When I say enterprise risk management (ERM) fails, I am referring to the belief of many executives that it is a compliance function. When only 13 percent say (Deloitte survey) that it makes a significant contribution to the setting and execution of strategies, I think it fails.
My good friend John Fraser (and
you should know about his books on ERM) shared with me a series of 2010 posts by Dr. Rick Naser, who teaches a course in ERM at Dalhousie University in Halifax, Canada.
Naser writes about whether and how ERM should be taught as part of an MBA program. That issue does not interest me as much as the suggested final exam questions he includes, one per blog post.
These are the posts. (The Introduction in each is the same. Read it in the first post but skip it in the others.)
You are welcome to look at all the questions, but the most interesting by far is the first:
Question 1: ERM has created a lot of excitement, but very few successful examples. Explain why you believe ERM has so few successful implementations.
I like the first two and the fifth points he makes as he attempts to answer his own question:
One reason in particular sticks out with me. That reason is that most companies that embark on an ERM initiative have no idea what successful implementation looks like from the get go. In other words, very few companies that start an ERM program can finish this sentence — "This ERM initiative will be successful if …" If you do not know what success looks like, then how will you know when you get there?
A second reason is that ERM is usually not tied sufficiently into the strategy of the business. ERM should be a value-added enabler of the strategy. The setting of the strategy should also be done in conjunction with the ERM capabilities. If the strategy cannot be successfully risk managed, then I would argue it is not a good strategy. Thus strategy cannot be set independent of the ERM capabilities, and likewise ERM cannot be done independent of strategy.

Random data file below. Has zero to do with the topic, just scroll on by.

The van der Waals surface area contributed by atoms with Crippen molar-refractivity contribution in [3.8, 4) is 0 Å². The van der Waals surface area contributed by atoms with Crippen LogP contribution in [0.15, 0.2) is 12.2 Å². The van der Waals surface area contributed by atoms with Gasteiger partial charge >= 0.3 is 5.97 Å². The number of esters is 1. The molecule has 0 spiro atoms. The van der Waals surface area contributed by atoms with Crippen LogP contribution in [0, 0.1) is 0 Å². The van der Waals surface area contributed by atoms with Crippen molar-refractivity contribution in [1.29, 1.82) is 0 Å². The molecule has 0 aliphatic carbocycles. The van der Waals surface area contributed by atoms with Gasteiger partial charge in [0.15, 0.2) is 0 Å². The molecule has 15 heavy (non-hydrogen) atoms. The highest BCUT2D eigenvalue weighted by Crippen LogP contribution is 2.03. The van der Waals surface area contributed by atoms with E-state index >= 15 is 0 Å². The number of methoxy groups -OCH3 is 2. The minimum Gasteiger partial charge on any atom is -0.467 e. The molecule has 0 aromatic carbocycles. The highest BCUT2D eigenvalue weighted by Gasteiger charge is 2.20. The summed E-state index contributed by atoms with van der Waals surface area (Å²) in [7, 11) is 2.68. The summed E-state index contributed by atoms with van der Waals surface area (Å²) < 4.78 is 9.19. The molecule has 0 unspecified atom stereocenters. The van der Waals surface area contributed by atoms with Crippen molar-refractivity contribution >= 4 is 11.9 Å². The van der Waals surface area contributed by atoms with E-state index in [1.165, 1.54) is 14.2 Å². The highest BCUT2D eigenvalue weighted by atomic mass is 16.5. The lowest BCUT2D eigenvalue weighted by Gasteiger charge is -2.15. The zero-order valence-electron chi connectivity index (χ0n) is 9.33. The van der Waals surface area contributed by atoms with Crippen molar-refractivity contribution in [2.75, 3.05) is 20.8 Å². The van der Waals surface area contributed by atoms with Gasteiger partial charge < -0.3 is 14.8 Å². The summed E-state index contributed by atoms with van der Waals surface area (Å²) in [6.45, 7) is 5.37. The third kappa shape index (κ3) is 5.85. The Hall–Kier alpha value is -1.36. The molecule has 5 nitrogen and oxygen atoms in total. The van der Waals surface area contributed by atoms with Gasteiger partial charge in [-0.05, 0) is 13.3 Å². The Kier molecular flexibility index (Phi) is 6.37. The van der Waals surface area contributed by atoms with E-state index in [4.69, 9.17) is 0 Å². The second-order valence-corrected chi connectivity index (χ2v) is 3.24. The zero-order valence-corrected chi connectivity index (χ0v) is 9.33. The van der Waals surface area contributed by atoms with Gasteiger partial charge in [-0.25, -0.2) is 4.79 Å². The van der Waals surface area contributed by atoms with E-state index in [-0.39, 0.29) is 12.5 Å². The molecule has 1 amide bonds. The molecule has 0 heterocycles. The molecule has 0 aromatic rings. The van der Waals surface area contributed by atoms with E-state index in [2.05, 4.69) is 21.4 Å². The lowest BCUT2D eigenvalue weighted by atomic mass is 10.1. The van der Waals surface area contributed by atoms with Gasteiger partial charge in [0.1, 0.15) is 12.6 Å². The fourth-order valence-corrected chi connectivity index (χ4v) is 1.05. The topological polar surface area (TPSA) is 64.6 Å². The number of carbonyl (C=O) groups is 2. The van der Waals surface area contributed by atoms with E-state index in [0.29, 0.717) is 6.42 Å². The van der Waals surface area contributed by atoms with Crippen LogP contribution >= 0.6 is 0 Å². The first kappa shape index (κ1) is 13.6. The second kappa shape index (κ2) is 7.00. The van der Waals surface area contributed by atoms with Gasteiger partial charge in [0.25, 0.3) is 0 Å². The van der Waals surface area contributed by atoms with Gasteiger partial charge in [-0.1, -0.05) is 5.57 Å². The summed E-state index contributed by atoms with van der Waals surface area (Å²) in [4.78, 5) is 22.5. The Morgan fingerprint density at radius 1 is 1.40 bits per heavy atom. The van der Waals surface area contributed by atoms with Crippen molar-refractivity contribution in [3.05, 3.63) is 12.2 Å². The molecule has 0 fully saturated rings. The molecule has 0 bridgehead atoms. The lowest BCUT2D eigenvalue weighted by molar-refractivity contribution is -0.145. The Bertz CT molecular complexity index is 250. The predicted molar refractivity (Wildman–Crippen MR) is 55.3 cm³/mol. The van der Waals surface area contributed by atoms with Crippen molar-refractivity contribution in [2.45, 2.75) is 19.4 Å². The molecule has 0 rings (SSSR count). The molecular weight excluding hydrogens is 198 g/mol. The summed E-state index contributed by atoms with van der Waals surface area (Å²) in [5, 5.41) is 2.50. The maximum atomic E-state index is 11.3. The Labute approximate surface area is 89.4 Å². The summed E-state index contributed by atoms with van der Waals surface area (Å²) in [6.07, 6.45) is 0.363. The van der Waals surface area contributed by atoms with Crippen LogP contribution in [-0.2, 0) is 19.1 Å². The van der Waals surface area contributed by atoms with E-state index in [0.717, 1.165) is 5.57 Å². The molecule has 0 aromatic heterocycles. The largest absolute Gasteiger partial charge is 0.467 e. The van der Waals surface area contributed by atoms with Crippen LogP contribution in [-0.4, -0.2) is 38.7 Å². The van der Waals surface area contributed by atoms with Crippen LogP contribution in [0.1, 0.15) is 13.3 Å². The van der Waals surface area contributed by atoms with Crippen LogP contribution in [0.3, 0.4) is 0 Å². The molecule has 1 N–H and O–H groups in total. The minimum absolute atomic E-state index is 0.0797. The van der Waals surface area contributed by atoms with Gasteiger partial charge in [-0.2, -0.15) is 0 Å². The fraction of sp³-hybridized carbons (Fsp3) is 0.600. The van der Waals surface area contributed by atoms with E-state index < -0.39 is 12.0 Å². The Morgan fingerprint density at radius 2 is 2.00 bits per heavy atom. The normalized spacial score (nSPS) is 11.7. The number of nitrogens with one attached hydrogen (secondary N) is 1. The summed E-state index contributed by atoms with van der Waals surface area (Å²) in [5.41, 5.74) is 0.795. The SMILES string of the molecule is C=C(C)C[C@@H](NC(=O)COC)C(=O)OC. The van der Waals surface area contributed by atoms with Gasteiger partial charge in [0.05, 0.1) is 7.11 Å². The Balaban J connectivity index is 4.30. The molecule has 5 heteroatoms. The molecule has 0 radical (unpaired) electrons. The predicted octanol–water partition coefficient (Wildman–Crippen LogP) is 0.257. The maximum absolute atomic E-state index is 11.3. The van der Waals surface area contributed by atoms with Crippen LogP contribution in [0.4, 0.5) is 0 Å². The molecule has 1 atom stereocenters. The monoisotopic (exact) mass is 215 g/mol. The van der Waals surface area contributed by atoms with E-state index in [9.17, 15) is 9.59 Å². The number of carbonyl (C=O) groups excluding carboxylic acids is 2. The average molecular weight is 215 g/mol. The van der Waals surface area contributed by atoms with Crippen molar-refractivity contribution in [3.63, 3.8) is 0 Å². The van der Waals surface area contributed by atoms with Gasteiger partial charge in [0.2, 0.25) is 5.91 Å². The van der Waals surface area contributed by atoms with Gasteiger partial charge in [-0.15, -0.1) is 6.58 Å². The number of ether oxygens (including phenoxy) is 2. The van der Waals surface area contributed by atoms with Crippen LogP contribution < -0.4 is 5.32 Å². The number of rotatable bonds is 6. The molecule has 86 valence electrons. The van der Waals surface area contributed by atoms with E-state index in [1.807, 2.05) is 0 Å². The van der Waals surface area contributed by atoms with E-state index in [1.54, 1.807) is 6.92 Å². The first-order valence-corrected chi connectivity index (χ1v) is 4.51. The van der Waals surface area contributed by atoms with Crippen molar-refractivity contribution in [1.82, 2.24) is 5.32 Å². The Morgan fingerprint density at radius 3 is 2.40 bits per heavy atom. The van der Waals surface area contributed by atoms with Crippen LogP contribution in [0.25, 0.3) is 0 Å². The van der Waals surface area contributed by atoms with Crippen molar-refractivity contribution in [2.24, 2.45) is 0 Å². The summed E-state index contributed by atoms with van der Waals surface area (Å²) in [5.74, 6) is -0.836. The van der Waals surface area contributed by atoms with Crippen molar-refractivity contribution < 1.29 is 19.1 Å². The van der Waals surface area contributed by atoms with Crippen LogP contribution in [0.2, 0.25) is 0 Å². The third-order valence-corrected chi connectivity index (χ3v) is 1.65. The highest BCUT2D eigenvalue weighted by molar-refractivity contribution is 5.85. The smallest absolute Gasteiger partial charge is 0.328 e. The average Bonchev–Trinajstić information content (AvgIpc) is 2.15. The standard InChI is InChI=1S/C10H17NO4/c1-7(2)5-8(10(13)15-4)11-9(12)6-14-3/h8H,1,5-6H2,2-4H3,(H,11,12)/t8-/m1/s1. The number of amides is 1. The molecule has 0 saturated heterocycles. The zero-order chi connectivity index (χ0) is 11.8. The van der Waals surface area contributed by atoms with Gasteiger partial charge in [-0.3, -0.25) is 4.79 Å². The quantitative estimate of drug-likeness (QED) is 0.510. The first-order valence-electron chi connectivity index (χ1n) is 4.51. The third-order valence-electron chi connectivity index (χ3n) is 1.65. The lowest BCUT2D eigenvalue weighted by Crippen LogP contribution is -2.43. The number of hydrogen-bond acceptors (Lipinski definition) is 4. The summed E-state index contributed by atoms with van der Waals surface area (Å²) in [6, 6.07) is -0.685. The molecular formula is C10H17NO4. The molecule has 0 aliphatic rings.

A fifth reason is that the ERM function is often seen as the "Department of No!", when it should be the "Department of We Will Figure Out How to Do This Prudently." ERM as the "Department of No!" creates several problems. To begin with, competent managers do not want to be associated with a career killing "Department of No!" assignment, and thus the ERM team frequently winds up being the "Department of People No Other Department Wants." Hard to recruit good people for that team! Furthermore the "Department of No!" does not exactly increase morale anywhere within the organization.
Knowing where you want to go before you start the journey should be obvious, but how many chief risk officers (CROs) and other executives think about how risk management
should add value and contribute to the success of the organization before they start a program?
In fact, how many CROs are concerned with how they are contributing to the
success of the organization, rather than focusing exclusively on avoiding failure?
The second point is close to a vital truth.
The management of risk is about, to quote Felix Kloman, "piercing the fog of uncertainty."
As we work towards achieving our objectives, it is important to see through the fog and perceive what lies between where we are and where we want to be.
It's not only about
setting strategies with an understanding of what might happen, it's about
executing on them. I don't see that as much as being part of the strategy process as much as performance management — and daily management of the organization.
The fifth point is something I have been saying for a long time (about internal audit as well as risk management): that we need to stop being the department of "no" and become the department of "how."
Our professor includes a few other important points in his list of "other" reasons for ERM failures:
ERM implementation is seen as "risk-washing." (Think green-washing and its implications and reputation.)
- Inability of an organization to look upon itself from the outside to see the real issues.
The pitiful frameworks implemented by the most junior associates at the major bulge bracket accounting firms that now call themselves consulting firms (was that too harsh of a statement on my part?).
Inaccurate expectations about what an ERM implementation can and can not do for the organization.
I'm not sure I understand the "risk-washing" point, but I think he is referring to what I would call "checking the box." In other words, being satisfied that it looks like we are managing risk when all we are really doing is reviewing a short list of top risks every so often.
What do you think of this and the other questions in his series of blog posts?